IMPROVED NITRIFICATION - Many industrial waste plants have difficulty in
achieving nitrification because of design limitations or toxic shocks.
By regularly adding nitrifying bacteria, the proper population for
ammonia removal can be maintained.
OTHER AREAS - Other areas where bioaugmentation offers benefits include
odor reduction, oil and grease removal, rapid system start-up and
improved tolerance to toxic shock. Additionally, research continues to
explore new application areas for this evolving technology.
As environmental restrictions tighten, many industrial operators will be
faced will compliance levels that will seriously challenge the
capabilities of their existing wastewater treatment plants. In some
cases, bioaugmentation will be a cost-effective, short-term or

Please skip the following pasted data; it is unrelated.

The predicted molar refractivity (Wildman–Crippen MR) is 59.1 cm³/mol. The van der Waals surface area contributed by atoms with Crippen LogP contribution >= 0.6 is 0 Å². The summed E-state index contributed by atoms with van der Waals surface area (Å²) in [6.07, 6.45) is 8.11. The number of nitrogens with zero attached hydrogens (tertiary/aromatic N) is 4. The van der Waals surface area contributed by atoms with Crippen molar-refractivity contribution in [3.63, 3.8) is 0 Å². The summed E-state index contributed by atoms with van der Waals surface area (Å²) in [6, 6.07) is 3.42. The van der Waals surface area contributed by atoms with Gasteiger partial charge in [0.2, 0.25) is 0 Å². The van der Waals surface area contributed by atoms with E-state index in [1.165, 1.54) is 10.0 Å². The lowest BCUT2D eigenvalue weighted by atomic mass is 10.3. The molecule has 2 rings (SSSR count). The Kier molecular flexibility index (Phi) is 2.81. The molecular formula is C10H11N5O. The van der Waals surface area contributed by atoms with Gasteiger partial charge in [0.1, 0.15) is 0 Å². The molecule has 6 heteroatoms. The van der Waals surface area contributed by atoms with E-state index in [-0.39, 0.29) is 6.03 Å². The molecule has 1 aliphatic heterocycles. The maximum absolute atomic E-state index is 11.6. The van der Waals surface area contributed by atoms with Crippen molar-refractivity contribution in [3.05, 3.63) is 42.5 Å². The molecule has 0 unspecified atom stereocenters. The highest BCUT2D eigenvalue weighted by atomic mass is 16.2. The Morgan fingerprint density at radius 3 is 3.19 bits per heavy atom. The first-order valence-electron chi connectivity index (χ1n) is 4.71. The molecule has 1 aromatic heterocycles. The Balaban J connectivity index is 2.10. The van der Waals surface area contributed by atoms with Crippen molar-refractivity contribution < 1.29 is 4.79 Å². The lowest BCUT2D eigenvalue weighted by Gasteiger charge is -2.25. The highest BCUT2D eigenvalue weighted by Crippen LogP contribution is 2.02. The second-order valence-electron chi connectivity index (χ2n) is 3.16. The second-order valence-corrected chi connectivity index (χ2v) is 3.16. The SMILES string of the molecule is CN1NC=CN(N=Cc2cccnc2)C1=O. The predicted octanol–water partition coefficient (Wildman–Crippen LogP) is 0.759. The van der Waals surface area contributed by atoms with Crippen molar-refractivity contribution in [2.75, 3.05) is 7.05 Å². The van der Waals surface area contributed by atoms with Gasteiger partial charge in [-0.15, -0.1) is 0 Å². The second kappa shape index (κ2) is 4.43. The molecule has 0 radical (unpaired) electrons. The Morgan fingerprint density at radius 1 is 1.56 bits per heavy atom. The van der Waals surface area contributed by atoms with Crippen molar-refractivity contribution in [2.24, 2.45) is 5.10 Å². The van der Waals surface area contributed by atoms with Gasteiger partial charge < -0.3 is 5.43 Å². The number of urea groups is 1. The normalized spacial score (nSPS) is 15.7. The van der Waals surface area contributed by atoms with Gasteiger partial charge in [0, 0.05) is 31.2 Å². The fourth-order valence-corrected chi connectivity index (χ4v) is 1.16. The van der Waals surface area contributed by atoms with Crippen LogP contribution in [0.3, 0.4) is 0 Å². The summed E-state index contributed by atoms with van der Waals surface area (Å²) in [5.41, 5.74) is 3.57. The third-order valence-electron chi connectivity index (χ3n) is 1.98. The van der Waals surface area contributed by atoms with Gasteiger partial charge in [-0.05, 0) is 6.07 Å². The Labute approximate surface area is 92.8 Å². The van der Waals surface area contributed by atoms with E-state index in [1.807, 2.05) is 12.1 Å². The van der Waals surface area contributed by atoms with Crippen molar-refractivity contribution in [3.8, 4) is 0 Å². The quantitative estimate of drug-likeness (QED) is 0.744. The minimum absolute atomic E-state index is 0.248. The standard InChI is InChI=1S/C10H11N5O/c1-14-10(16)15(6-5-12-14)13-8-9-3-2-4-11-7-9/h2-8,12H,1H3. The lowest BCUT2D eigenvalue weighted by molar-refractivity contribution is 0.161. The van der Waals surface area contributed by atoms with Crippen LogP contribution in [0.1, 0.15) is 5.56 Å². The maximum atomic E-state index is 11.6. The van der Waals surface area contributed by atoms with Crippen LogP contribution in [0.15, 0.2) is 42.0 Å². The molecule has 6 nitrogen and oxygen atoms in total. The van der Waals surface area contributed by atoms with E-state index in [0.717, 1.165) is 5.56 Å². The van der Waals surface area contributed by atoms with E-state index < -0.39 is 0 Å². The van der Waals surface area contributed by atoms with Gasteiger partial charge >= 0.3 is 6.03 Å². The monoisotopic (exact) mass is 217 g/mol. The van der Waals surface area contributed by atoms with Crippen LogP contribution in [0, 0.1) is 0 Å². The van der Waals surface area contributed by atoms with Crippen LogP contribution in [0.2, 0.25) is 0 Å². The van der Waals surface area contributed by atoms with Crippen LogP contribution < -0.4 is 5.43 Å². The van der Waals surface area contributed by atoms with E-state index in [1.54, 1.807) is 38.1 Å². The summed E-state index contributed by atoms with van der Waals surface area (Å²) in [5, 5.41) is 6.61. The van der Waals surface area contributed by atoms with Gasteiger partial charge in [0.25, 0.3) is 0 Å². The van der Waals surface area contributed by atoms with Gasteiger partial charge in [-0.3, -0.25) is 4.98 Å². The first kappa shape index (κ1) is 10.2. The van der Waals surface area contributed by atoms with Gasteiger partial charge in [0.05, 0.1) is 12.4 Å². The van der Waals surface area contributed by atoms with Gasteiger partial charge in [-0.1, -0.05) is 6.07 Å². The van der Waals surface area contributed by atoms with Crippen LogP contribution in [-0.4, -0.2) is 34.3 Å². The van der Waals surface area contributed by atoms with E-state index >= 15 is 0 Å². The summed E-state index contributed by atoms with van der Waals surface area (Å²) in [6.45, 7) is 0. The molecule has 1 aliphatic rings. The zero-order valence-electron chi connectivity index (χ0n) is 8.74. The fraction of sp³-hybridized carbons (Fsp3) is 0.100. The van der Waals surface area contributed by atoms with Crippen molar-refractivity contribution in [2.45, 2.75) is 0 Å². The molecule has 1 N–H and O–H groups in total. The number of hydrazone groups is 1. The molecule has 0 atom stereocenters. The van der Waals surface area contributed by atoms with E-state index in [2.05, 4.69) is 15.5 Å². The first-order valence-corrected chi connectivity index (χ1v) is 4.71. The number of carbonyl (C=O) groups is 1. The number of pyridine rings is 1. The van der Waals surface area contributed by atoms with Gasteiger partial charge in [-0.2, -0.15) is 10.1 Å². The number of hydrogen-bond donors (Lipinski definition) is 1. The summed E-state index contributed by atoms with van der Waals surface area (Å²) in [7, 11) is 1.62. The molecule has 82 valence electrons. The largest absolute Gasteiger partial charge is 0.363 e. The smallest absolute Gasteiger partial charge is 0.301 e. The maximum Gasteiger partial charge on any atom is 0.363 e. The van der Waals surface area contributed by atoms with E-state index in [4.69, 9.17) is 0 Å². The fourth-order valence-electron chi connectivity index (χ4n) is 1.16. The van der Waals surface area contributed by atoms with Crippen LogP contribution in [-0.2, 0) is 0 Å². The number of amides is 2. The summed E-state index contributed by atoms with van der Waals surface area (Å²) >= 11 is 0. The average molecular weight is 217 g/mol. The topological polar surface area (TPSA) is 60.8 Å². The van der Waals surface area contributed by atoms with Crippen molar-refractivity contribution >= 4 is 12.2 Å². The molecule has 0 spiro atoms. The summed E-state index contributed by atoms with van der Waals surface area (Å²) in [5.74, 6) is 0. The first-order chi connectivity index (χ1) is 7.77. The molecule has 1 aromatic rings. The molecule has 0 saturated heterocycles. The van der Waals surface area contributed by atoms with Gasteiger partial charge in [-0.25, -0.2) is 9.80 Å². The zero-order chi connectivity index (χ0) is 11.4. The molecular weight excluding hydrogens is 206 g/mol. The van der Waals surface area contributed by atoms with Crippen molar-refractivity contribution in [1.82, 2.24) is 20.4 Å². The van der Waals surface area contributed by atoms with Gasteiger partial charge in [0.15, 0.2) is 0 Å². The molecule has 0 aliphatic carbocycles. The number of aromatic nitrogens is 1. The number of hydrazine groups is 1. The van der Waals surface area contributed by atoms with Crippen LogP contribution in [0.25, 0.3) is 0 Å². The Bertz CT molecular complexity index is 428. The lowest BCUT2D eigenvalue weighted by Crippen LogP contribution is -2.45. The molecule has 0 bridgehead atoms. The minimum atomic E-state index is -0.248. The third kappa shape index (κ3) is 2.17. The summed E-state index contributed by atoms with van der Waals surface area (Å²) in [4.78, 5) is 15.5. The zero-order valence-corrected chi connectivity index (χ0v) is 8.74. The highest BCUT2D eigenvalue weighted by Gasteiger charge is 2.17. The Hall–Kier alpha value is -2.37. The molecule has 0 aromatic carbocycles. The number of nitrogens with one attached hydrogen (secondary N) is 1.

medium-term fix to keep them in compliance until system changes can be
implemented. In other instances, bioaugmentation will be the long-term
solution because of the lack of capital funds or expense of the
The concept of effectively managing the microbiological population of an
aeration basin in a new one. It involves much more than introducing new
organisms into the system. Total system management requires in-depth
understanding of waste plant operation and design, in addition to
environmental microbiology. By combining these two disciplines
effectively, the wastewater manager can be provided with the optimum
results for existing system.
¹ Grady, CPL and Lim, HC,
Treatment, Theory and application, pg 3.
²Stainer, RY; Doudoroff, M. and Adelberg, EA. The Microbial World, 3rd
ed., Page 316.
Palermo, DR and Holzer, KA, TAPPI Environmental Conference, 1992
Proceedings, Vol.3, Page 881.
Whiteman, GR, TAPPI Environmental Conference, 1992.